The Law Society of NSW Specialist Accredititation 


Any information contained in a blog on this website is general in nature only. The content of any blog posted below reflects information which is known to us as at the date of the posting of the blog. Please be aware that the law regularly changes. Please do not rely on the general information contained in the below blogs, instead we recommend that you contact us to obtain legal advice tailored to your own specific situation.



Loose-fill Asbestos

Amanda Quin - Tuesday, April 26, 2016

Certain council areas in NSW are considered to be at a higher risk for the presence of loose-fill asbestos insulation.

Loose-fill asbestos is considered to be a significantly more serious health risk as compared to asbestos sheeting.

The NSW government has a buy back/demolition compensation scheme operating, BUT only if the person applying for the buy back/demolition compensation was the owner of the property as at 29 June 2015.

Existing home owners (ie who owned an at risk property as at 29 June 2015) have until 1 August 2016 to register for the free testing program (nb free testing is available if the house is in one of the council areas listed below).

Or if you are a concerned home owner and you live outside of the free testing area, you may choose to privately test your house at your cost, but such cost will be refunded if the test is positive.

If you are purchasing a house built before 1980 (particularly if the property is in any of the following local council areas), then you should consider requiring a clear asbestos test before completing your purchase:

  • Albury City Council
  • Bankstown City Council
  • Bega Valley Shire Council
  • Berrigan Shire Council
  • Bombala Council
  • Boorowa Council
  • Cooma Monaro Shire Council
  • Eurobodalla Shire Council
  • Goulburn Mulwaree Council
  • Greater Hume Shire Council
  • Hornsby Shire Council
  • Ku-ring-gai Shire Council
  • Lithgow City Council
  • Manly Council
  • Narrandera Shire Council
  • North Sydney Council
  • Orange City Council
  • Palerang Council
  • Parramatta City Council
  • Queanbeyan City Council
  • Snowy River Shire Council
  • The Hills Shire Council
  • Tumbarumba Council
  • Upper Lachlan Shire Council
  • Wagga Wagga City Council
  • Warringah Council
  • Yass Valley Shire Council
  • Young Shire Council



Abolition of Duties in NSW - Pitfalls

Amanda Quin - Friday, April 01, 2016

The NSW State Government has flagged that on 1 July 2016 it will be abolishing stamp duty on the following transactions:

  • Transfer of business assets
  • Transfer of marketable securities (eg shares in private companies and units in unit trusts)
  • Transfer of statutory licences and gaming machine entitlements
  • Mortgage Duty (to the extent it has not already been abolished)

You may recall that the NSW State Government has on a number of occasions flagged that these duties were being abolished and then delayed the abolition date. Hopefully, this time the abolition will proceed as planned.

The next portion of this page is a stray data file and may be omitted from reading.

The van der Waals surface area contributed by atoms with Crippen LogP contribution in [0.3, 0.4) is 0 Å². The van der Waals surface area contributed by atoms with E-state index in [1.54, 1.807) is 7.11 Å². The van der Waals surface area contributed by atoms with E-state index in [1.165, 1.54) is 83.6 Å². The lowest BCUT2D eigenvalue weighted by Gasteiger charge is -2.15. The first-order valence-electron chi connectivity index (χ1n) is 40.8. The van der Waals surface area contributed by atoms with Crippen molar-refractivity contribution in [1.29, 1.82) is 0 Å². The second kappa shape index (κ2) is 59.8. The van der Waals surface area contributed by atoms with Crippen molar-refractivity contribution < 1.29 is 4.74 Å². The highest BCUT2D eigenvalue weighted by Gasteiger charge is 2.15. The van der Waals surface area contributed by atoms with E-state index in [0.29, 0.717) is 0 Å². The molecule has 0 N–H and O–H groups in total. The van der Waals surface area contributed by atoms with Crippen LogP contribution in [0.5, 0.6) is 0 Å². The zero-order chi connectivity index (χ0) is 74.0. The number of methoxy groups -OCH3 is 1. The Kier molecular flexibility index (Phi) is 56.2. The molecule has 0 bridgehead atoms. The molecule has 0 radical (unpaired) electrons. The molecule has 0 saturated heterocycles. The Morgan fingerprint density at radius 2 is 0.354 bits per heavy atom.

However, there is a potential pitfall for companies and unit trusts which are landholders.

Despite the proposed abolition of stamp duty on the transfer of shares in a private company or units in a unit trust from 1 July 2016, it appears that landholder duty will still remain.

Landholder duty is payable on the acquisition of a significant interest in a private company or unit trust that owns land and meets certain other requirements.

As such, stamp duty may still be payable on the transfer of shares in a private company or units in a unit trust, where the transfer involves a significant interest and where the company or unit trust (or its linked entities) has land holdings in NSW with a value of $2 million or more.

There are some exemptions for companies which hold rural land. This can be a complex area of law and we recommend legal advice be obtained prior to any transfer occurring.


Where a lease is transferred with the business (which often happens with business premises that are rented), then although the goodwill of the Business will be exempt from stamp duty, nevertheless the plant and equipment and any consideration for the transfer of lease is liable for duty.

If the transaction were instead structured with a new lease being granted to the new owner of the business, then the plant and equipment would not be liable for stamp duty.

Accordingly when buying a business that operates from leased premises, you should consider whether the costs of the stamp duty that would be payable in relation to the plant and equipment and the transfer of the lease is likely to outweigh the costs of negotiating and entering into a new lease instead.


Where a sale of land and a sale of business takes place, then whilst the goodwill of the Business will not be liable to duty, nevertheless the land and the plant and equipment of the business will be liable to duty.